Cloncurry's cutting edge commercial drone testing facility has paid big dividends for Queensland, creating jobs while making the state a major player in aerospace technology.
The construction phase of the facility supported more than 100 direct jobs in the Cloncurry region, including 5 new apprenticeships, and is being used by international aerospace giant Boeing to produce the latest in UAV technology.
Boeing has been occupying the facility since its doors opened last year to develop their Advanced Autonomous Platform Technologies (AAPT) project, working with twenty Queensland tech businesses and providing a further 90 jobs under the Advance Queensland project.
The AAPT project set out to develop an on-board command and control technology by applying artificial intelligence algorithms to 'teach' the uncrewed aircraft's 'brain' to understand what is required of it.
Queensland is home to more than 30 per cent of Australia's UAV industry. The global commercial UAV market was valued at over US$5.8 billion in 2018.
Boeing Phantom Works International Director Ms Emily Hughes said over the life of the three-year project, "we completed a range of incremental test flights, with the final test milestone demonstrating five high performance surrogate jets operating autonomously in a team".
"The Queensland Government's vision and investment in advanced manufacturing, drone infrastructure and test facilities is critical for companies like Boeing to continue innovating in Australia," Ms Hughes said.
Deputy Premier and Minister for State Development Steven Miles said supporting Queensland manufacturers and small businesses was part of the Palaszczuk Government's plan for economic recovery.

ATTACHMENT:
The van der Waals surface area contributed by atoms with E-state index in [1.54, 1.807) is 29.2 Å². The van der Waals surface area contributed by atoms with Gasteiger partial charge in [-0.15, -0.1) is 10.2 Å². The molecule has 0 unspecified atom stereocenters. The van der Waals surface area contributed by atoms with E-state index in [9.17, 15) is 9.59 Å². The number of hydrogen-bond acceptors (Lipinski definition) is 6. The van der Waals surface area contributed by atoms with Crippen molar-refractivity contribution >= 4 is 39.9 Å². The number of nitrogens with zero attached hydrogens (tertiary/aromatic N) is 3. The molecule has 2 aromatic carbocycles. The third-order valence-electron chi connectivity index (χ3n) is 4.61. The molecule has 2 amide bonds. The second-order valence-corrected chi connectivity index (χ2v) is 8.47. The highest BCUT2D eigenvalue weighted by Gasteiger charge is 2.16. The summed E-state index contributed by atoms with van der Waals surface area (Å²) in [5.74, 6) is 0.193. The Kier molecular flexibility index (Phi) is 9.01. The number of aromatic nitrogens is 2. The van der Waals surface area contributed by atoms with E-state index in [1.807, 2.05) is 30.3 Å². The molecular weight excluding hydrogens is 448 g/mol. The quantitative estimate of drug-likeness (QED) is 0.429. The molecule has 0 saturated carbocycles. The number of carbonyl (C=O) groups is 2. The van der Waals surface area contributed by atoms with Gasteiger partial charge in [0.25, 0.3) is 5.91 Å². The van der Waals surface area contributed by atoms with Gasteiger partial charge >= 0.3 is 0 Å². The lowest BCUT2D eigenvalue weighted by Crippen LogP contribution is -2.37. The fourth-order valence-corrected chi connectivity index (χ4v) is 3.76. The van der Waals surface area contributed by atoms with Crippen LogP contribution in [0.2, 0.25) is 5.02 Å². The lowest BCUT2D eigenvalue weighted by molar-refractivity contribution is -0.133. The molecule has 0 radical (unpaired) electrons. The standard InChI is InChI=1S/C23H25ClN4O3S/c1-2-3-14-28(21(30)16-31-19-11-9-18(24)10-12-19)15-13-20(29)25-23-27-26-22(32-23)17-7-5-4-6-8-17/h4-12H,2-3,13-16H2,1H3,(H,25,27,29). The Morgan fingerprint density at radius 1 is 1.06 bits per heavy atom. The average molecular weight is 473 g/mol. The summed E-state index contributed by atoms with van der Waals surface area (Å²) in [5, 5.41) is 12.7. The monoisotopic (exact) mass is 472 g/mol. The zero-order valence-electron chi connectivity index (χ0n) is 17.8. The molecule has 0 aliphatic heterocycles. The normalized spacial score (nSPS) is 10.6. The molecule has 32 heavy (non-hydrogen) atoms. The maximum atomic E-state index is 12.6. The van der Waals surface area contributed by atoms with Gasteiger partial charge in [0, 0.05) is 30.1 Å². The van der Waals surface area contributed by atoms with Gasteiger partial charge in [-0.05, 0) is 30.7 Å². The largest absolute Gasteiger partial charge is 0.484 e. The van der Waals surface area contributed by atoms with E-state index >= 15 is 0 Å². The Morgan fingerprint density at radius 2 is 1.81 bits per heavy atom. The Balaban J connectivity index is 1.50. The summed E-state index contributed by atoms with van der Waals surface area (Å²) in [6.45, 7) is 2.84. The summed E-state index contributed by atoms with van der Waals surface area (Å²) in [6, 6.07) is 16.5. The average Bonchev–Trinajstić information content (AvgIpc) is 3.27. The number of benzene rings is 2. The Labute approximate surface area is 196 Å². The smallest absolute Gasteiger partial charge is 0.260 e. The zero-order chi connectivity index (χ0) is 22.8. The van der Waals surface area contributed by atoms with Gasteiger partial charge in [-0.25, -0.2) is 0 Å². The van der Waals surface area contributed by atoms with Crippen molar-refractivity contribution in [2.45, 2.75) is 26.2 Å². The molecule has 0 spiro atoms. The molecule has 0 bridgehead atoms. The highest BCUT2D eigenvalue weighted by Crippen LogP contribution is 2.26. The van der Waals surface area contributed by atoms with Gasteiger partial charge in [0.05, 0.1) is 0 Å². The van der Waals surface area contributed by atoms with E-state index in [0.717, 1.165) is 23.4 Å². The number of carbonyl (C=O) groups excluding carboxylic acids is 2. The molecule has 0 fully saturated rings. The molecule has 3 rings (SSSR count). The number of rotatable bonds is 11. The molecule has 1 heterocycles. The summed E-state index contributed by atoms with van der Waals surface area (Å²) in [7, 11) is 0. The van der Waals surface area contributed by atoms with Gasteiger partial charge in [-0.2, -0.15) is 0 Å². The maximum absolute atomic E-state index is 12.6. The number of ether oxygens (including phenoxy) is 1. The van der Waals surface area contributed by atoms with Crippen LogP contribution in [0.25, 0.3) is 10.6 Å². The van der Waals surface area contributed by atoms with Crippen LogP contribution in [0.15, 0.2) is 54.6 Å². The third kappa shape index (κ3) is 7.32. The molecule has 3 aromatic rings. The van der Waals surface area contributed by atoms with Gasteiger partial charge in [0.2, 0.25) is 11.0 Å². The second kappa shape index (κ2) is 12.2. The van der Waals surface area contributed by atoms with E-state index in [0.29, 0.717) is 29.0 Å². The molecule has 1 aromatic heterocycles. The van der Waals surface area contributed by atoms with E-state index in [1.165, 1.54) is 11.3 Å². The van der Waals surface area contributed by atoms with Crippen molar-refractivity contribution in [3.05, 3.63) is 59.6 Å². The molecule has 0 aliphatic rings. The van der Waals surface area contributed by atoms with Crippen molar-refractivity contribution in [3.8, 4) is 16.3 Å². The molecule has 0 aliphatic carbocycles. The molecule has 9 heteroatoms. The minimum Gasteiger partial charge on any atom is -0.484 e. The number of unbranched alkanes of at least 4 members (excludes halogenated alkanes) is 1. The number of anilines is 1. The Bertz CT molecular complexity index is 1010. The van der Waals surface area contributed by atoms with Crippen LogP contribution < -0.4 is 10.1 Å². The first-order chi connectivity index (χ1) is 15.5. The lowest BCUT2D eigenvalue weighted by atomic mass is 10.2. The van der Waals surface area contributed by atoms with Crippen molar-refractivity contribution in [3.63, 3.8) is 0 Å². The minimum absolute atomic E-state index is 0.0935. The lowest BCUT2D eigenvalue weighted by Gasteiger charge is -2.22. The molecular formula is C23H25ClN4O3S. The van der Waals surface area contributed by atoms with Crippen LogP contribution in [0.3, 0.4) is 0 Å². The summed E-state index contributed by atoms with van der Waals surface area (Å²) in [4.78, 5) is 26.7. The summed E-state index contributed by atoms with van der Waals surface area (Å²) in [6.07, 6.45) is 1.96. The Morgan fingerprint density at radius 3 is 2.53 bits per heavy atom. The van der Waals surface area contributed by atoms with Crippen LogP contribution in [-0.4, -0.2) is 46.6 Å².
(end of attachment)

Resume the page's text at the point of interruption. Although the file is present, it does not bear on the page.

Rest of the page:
"This project made significant steps in progressing autonomous mission systems technology and is another great achievement for Queensland's growing aerospace industry.
Innovation Minister Stirling Hinchliffe said the project's aim was to boost Queensland's capability in developing new aerospace technology.
Boeing worked with the 20 local SMEs including Microelectronic Technologies (MeT), ImmersaView, RFDesign, and QuintessenceLabs to develop solutions to a range of complex technology challenges.
Brisbane-based company Microelectronic Technologies was one of the 20 companies to work with Boeing.
"Our involvement in the project enabled MeT to upskill and increase our in-house production and test equipment," MeT General Manager Mr Brendon Lang said.
"It has created an international platform for our company to showcase our skills and expertise in local design and manufacturing which could enable us to support similar defence and aerospace projects in the future."
With the project now complete, the Queensland Government and Boeing will continue their partnership in defence advanced manufacturing. Pending orders, Queensland will become the final assembly production home for the Boeing Airpower Teaming System, the first military combat aircraft to be designed, engineered and manufactured in Australia in half a century.